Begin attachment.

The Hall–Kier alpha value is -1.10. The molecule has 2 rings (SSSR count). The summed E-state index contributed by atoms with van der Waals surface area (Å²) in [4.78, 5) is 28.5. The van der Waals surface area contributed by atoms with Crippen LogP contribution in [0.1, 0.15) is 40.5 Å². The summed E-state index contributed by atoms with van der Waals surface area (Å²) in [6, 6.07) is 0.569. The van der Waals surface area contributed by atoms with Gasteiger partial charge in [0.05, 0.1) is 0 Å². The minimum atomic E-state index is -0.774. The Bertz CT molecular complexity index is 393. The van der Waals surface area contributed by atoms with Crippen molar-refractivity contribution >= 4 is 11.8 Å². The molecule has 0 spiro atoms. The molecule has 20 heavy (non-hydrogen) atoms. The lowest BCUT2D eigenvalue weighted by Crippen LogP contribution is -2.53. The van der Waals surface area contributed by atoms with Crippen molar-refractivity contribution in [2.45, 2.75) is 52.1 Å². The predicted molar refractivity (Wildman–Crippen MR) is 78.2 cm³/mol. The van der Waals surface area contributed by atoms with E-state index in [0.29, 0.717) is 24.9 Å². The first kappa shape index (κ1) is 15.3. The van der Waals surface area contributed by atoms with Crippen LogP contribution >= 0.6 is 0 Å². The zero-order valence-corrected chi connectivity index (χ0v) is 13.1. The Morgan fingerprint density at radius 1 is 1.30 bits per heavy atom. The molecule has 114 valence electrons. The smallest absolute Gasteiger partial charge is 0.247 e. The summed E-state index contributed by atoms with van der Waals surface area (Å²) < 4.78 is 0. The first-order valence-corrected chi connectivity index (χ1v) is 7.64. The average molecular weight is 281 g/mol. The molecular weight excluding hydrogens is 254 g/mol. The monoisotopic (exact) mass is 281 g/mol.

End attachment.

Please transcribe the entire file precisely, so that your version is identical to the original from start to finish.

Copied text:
The Hall–Kier alpha value is -1.10. The molecule has 2 rings (SSSR count). The summed E-state index contributed by atoms with van der Waals surface area (Å²) in [4.78, 5) is 28.5. The van der Waals surface area contributed by atoms with Crippen LogP contribution in [0.1, 0.15) is 40.5 Å². The summed E-state index contributed by atoms with van der Waals surface area (Å²) in [6, 6.07) is 0.569. The van der Waals surface area contributed by atoms with Gasteiger partial charge in [0.05, 0.1) is 0 Å². The minimum atomic E-state index is -0.774. The Bertz CT molecular complexity index is 393. The van der Waals surface area contributed by atoms with Crippen molar-refractivity contribution >= 4 is 11.8 Å². The molecule has 0 spiro atoms. The molecule has 20 heavy (non-hydrogen) atoms. The lowest BCUT2D eigenvalue weighted by Crippen LogP contribution is -2.53. The van der Waals surface area contributed by atoms with Crippen molar-refractivity contribution in [2.45, 2.75) is 52.1 Å². The predicted molar refractivity (Wildman–Crippen MR) is 78.2 cm³/mol. The van der Waals surface area contributed by atoms with E-state index in [0.29, 0.717) is 24.9 Å². The first kappa shape index (κ1) is 15.3. The van der Waals surface area contributed by atoms with Crippen LogP contribution >= 0.6 is 0 Å². The zero-order valence-corrected chi connectivity index (χ0v) is 13.1. The Morgan fingerprint density at radius 1 is 1.30 bits per heavy atom. The molecule has 114 valence electrons. The smallest absolute Gasteiger partial charge is 0.247 e. The summed E-state index contributed by atoms with van der Waals surface area (Å²) < 4.78 is 0. The first-order valence-corrected chi connectivity index (χ1v) is 7.64. The average molecular weight is 281 g/mol. The molecular weight excluding hydrogens is 254 g/mol. The monoisotopic (exact) mass is 281 g/mol.